(Bloomberg) -- South Korean President Yoon Suk Yeol told doctors to end a walkout in protest of a government plan to increase seats at medical schools, saying the labor action is threatening lives and his government won’t bow to pressure.

The South Korean government is also planning to investigate the damage caused to the health-care system by the walkout by thousands of trainee doctors, which has led to surgery cancellations and people being turned away from emergency rooms. Yoon’s administration has given doctors until Thursday to end their walkout without facing reprisals.

“The act that threatens the lives and safety of citizens while taking their health and lives hostage can’t be justified by any kind of cause,” Yoon said at a government meeting Tuesday.  

About 9,000 of the country’s some 13,000 trainee doctors have walked off the job in the labor action that just entered its second week. They are protesting a government plan to increase the number of seats at medical schools by 2,000 from the current 3,058 to alleviate a doctor shortage that ranks as one of the most acute in the developed world. 

The doctors contend the government’s plan does not address fundamental problems such as poor working conditions, a concentration of physicians in urban areas and not enough protection from malpractice suits.

South Korean doctors have the most in-person consultations in the developed world, according to data from the Organisation for Economic Co-operation and Development. But they also have the highest pay relative to average wages among all doctors from OECD countries, data from the group showed.

Yoon’s government has been preparing to arrest, prosecute and possibly suspend the licenses of doctors who don’t heed to the ultimatum to return to work for organizing a labor action it contends runs counter to the law.

The trainee doctors, similar to medical residents, play key roles in emergency care, and their labor action has led some hospitals to turn away people and slowed down the delivery of health care.

The public has shown support for the government plan in a country facing a demographic crisis with one of the world’s fastest-aging populations. 

Vice Health Minister Park Minsoo told reporters the government plans to create an immediate response team to quickly handle situations where the health and life of people are threatened by the walkout, which has resulted in surgeries at major hospitals being reduced by about 50%. He also called on the doctors to return to work, or risk losing their medical licenses if they don’t. 

Health Minister Cho Kyoo-hong earlier said an on-site investigation is being done regarding the death of a woman in her 80s from apparent cardiac arrest. Yonhap News Agency and other local media reported she was being transported by ambulance and denied entry to seven hospitals due to factors such as a lack of doctors. She finally arrived at a facility that would accept her and was pronounced dead upon arrival, Yonhap said.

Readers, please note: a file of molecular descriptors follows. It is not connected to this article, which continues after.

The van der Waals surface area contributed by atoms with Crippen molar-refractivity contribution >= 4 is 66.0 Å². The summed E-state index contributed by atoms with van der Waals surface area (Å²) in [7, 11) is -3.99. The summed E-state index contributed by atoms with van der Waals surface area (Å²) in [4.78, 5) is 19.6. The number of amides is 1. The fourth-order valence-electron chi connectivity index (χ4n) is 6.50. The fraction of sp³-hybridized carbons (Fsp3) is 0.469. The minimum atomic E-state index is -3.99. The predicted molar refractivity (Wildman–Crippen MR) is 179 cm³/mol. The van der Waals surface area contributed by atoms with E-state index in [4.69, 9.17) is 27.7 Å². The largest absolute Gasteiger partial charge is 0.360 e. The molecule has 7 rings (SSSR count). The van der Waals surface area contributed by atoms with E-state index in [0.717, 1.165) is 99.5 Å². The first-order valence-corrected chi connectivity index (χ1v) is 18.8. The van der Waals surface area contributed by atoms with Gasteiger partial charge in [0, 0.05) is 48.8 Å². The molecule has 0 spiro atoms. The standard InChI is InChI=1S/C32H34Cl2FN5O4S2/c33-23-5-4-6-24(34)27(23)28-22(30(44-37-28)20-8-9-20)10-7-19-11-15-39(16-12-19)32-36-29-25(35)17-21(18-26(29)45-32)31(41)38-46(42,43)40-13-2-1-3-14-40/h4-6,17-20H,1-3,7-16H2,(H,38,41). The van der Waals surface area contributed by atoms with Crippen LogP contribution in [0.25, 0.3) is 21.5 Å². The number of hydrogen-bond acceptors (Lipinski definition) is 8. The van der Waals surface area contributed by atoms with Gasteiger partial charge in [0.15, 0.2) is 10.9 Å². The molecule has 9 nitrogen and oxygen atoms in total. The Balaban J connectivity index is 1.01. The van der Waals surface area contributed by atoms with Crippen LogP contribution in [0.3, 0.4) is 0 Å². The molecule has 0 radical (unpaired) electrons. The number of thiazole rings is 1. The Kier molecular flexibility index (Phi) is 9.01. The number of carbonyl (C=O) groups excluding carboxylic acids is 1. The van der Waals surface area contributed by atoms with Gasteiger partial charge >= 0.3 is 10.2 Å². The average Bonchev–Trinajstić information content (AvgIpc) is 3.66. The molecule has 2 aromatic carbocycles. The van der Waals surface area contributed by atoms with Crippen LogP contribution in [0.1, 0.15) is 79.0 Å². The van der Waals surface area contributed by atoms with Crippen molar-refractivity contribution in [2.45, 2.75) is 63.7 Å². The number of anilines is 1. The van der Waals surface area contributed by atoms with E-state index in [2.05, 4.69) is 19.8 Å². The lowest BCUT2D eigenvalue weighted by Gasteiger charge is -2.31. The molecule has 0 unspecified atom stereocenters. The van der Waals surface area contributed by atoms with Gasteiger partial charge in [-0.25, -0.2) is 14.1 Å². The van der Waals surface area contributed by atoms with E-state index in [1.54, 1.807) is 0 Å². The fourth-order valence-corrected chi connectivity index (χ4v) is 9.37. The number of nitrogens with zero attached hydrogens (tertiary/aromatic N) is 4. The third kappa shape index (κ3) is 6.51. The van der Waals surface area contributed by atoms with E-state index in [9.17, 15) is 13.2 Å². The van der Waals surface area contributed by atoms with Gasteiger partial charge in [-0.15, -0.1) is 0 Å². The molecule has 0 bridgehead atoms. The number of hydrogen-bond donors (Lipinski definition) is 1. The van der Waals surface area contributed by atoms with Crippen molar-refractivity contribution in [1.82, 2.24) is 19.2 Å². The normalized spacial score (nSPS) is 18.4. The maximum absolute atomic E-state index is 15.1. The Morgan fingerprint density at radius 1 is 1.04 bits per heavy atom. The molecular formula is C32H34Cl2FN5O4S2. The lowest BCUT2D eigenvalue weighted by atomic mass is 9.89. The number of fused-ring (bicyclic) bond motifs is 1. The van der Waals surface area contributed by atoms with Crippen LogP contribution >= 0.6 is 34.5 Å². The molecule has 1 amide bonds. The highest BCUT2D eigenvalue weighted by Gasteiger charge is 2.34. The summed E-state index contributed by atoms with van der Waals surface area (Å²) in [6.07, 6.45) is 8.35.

Park said later the woman had terminal cancer and her case did not appear to be related to the refusal by several hospitals to admit her as a patient.

South Korea, Japan and other countries place quotas on medical school seats in a way to regulate the number of doctors. While Japan, which faces a similar demographic challenge as its neighbor, has raised its quota in recent years, Yoon’s government said South Korea has not increased the number of slots at medical schools for nearly three decades.

Critics of the walkout contend the labor action may be more about protecting the earning power of doctors rather than improving the quality of the South Korean health-care system.

Yoon has seen his support rate rise to a three-month high in a weekly tracking poll from Gallup Korea as he has not bowed to pressure to scrap or reduce his plan to increase medical school seats. This could help his conservative People Power Party in April elections, where it is trying to take control of parliament from the progressive Democratic Party. 

Even a left-leaning newspaper often critical of the Yoon government, Hankyoreh, supported the increase in seats at medical schools, while taking aim at doctors. “Using the pain of their patients as leverage to protect their privileges is a bridge too far,” it said in an editorial this month.

The government has opened emergency rooms at 12 military hospitals nationwide to the public as some hospitals have been trying to steer potential patients away due to staffing shortages. It will also allow hospitals expanding the roles of physician assistant nurses to fill the void of trainee doctors and has implemented telemedicine nationwide.

--With assistance from Seyoon Kim.

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